– Dr. Andrew Griffith, Assistant Professor, Department of Agricultural and Resource Economics, University of Tennessee
FED CATTLE: Fed cattle traded steady com-pared to last week on a live basis. Prices on a live basis were mainly $110 to $111 while prices on a dressed basis were mainly $173 to $174.
The 5-area weighted average prices thru Thursday were $110.63 live, up $0.07 from last week and $173.76 dressed, down $1.06 from a week ago. A year ago prices were $111.05 live and $174.96 dressed.
Finished cattle continued trading steady for the fifth consecutive week. Early in this trend, one might say this was beneficial for cattle feeders as they were able to hold packers at bay and keep prices from falling. However, some concern may be creeping in from the cattle feeding side as cattle feeders should be seasonally gaining some leverage on packers. Generally speaking, the price moves in the direction favorable to the one who holds the leverage. The steady prices again this week may mean cattle feeders are not gaining leverage as would be expected. There is no reason to abandon ship at this juncture, but if prices continue to be steady or decline in the next few weeks then there will be considerable discussion points.
BEEF CUTOUT: At midday Friday, the Choice cutout was $202.89 up $0.38 from Thurs-day and down $0.78 from last Friday. The Select cutout was $193.18 up $0.69 from Thursday and up $1.21 from last Friday. The Choice Select spread was $9.71 compared to $11.70 a week ago.
The August Restaurant Performance Index (RPI) was released at the end of September. This index is a monthly index that attempts to track the health and outlook of the U.S. restaurant industry. The RPI in August was 102.0 which is an increase of nearly 1 per-cent from the previous month. This would indicate a positive movement in the industry given that any value greater than 100 indicates a period of expansion. The RPI is not necessarily the most robust value to consider when thinking about beef prices alone, but what it does do extremely well is provides an idea of how consumers are spending some of their discretionary in-come. When consumers are consuming more meals away from home then it is expected that there is an increase in discretionary spending and some of that is filtering into the beef industry. Despite this one index not providing a complete picture of the beef industry, it would appear the in-formation in it supports the strength in the beef market. Demand is strong, and consumers with more income purchase beef.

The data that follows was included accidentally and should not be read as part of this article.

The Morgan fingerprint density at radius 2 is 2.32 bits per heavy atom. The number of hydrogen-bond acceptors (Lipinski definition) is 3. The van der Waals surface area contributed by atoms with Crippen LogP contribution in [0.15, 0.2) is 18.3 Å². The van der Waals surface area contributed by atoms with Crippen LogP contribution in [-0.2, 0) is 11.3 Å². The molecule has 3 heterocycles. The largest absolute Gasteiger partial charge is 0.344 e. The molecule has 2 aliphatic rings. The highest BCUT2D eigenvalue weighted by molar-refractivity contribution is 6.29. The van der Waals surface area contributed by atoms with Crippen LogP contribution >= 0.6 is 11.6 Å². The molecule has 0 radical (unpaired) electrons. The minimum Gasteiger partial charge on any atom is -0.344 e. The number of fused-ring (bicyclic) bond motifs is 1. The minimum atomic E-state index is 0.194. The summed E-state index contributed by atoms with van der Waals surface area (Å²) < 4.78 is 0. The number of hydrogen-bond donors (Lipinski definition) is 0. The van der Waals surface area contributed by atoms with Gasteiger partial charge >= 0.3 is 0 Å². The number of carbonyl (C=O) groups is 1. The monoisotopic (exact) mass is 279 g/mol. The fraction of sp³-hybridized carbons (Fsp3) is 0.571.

OUTLOOK: Fall temperatures arrived this week in the Southeastern United States as well as some rain that was tremendously beneficial for some areas and could have been devastating for others. Trying to look at the positive aspect of the overall weather conditions, adequate fall moisture and favorable temperatures should support significant fall forage production. This for-age can result in grazing the cow herd later before feeding harvested feeds or potentially providing a nice forage base for weaning and backgrounding freshly weaned calves. As expected, lightweight calf prices are slowly declining as the market moves through the month of October. However, prices are not declining as rapidly as is the seasonal tendency. If prices were declining to a great extent then that would provide more reason to wean and precondition calves this fall and winter, but the decision is made more difficult with relatively strong calf prices. The expectation of relatively inexpensive forage makes the decision more difficult. Understanding that cost of gain is highly variable across producers and production systems then it is difficult to discuss it thoroughly. However, most producers using grass will have a cost of gain between $0.40 and $0.60 per pound of gain. Value of gain is not an exact science, but it is a little easier. The current value of gain for adding 100 pounds of weight to steers starting from 475 pounds to 625 pounds ranges from $1.02 to $1.24 per pound of gain if prices are locked in today and no value added premium added. Similarly, adding 150 pounds of weight to steers of the same weight categories has a value of gain ranging from $1.04 to $1.15 per pound of gain with no price premium and prices locked. Feasibly, weaning and vaccinating and putting a group of calves together should garner a price premium which is not added in the value of gain calculation. Additionally, the value of gain is not guaranteed unless some form of price protection is utilized. This is a tough decision for many producers, but pencil and paper can go a long way in helping.